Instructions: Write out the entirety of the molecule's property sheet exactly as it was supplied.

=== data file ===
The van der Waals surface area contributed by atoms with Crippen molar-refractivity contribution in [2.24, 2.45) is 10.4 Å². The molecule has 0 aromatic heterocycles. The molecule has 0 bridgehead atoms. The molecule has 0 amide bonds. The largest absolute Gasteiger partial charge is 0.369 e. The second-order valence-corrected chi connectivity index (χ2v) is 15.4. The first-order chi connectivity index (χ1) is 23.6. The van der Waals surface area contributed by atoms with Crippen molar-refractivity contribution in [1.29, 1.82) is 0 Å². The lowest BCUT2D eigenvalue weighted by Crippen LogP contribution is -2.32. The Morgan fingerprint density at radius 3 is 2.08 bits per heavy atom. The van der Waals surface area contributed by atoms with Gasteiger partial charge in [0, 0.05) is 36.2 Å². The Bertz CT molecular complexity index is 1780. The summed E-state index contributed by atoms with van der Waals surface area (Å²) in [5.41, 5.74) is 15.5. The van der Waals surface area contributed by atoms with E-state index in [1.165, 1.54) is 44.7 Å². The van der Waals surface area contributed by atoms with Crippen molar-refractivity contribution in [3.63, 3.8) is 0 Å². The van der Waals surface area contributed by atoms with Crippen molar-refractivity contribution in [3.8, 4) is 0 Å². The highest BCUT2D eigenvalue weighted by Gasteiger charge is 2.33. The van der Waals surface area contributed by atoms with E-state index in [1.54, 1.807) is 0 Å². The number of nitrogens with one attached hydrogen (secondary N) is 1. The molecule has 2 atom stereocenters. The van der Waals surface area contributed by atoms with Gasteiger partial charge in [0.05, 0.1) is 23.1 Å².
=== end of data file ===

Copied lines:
The van der Waals surface area contributed by atoms with Crippen molar-refractivity contribution in [2.24, 2.45) is 10.4 Å². The molecule has 0 aromatic heterocycles. The molecule has 0 bridgehead atoms. The molecule has 0 amide bonds. The largest absolute Gasteiger partial charge is 0.369 e. The second-order valence-corrected chi connectivity index (χ2v) is 15.4. The first-order chi connectivity index (χ1) is 23.6. The van der Waals surface area contributed by atoms with Crippen molar-refractivity contribution in [1.29, 1.82) is 0 Å². The lowest BCUT2D eigenvalue weighted by Crippen LogP contribution is -2.32. The Morgan fingerprint density at radius 3 is 2.08 bits per heavy atom. The van der Waals surface area contributed by atoms with Gasteiger partial charge in [0, 0.05) is 36.2 Å². The Bertz CT molecular complexity index is 1780. The summed E-state index contributed by atoms with van der Waals surface area (Å²) in [5.41, 5.74) is 15.5. The van der Waals surface area contributed by atoms with E-state index in [1.165, 1.54) is 44.7 Å². The van der Waals surface area contributed by atoms with Crippen molar-refractivity contribution in [3.63, 3.8) is 0 Å². The van der Waals surface area contributed by atoms with Crippen molar-refractivity contribution in [3.8, 4) is 0 Å². The highest BCUT2D eigenvalue weighted by Gasteiger charge is 2.33. The van der Waals surface area contributed by atoms with E-state index in [1.54, 1.807) is 0 Å². The number of nitrogens with one attached hydrogen (secondary N) is 1. The molecule has 2 atom stereocenters. The van der Waals surface area contributed by atoms with Gasteiger partial charge in [0.05, 0.1) is 23.1 Å².